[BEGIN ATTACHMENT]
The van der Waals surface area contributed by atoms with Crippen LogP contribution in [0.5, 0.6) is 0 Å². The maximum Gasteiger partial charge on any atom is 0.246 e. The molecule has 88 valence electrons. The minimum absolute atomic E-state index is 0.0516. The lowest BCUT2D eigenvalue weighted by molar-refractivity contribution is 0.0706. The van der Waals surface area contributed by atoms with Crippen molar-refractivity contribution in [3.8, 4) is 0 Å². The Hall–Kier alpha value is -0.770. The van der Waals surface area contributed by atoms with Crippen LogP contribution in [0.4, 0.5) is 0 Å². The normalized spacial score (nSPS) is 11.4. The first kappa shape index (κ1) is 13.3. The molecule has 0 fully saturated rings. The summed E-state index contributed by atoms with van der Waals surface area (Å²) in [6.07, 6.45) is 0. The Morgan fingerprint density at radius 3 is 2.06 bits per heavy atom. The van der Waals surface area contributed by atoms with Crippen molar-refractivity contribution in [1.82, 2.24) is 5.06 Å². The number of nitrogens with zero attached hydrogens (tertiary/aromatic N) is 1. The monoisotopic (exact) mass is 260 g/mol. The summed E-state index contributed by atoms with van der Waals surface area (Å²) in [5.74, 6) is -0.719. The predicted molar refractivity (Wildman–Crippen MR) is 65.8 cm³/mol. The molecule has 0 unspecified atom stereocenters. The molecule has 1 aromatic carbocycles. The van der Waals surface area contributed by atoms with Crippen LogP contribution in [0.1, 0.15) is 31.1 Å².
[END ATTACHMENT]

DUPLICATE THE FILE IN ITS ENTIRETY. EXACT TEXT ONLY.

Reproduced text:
The van der Waals surface area contributed by atoms with Crippen LogP contribution in [0.5, 0.6) is 0 Å². The maximum Gasteiger partial charge on any atom is 0.246 e. The molecule has 88 valence electrons. The minimum absolute atomic E-state index is 0.0516. The lowest BCUT2D eigenvalue weighted by molar-refractivity contribution is 0.0706. The van der Waals surface area contributed by atoms with Crippen molar-refractivity contribution in [3.8, 4) is 0 Å². The Hall–Kier alpha value is -0.770. The van der Waals surface area contributed by atoms with Crippen LogP contribution in [0.4, 0.5) is 0 Å². The normalized spacial score (nSPS) is 11.4. The first kappa shape index (κ1) is 13.3. The molecule has 0 fully saturated rings. The summed E-state index contributed by atoms with van der Waals surface area (Å²) in [6.07, 6.45) is 0. The Morgan fingerprint density at radius 3 is 2.06 bits per heavy atom. The van der Waals surface area contributed by atoms with Crippen molar-refractivity contribution in [1.82, 2.24) is 5.06 Å². The number of nitrogens with zero attached hydrogens (tertiary/aromatic N) is 1. The monoisotopic (exact) mass is 260 g/mol. The summed E-state index contributed by atoms with van der Waals surface area (Å²) in [5.74, 6) is -0.719. The predicted molar refractivity (Wildman–Crippen MR) is 65.8 cm³/mol. The molecule has 0 unspecified atom stereocenters. The molecule has 1 aromatic carbocycles. The van der Waals surface area contributed by atoms with Crippen LogP contribution in [0.1, 0.15) is 31.1 Å².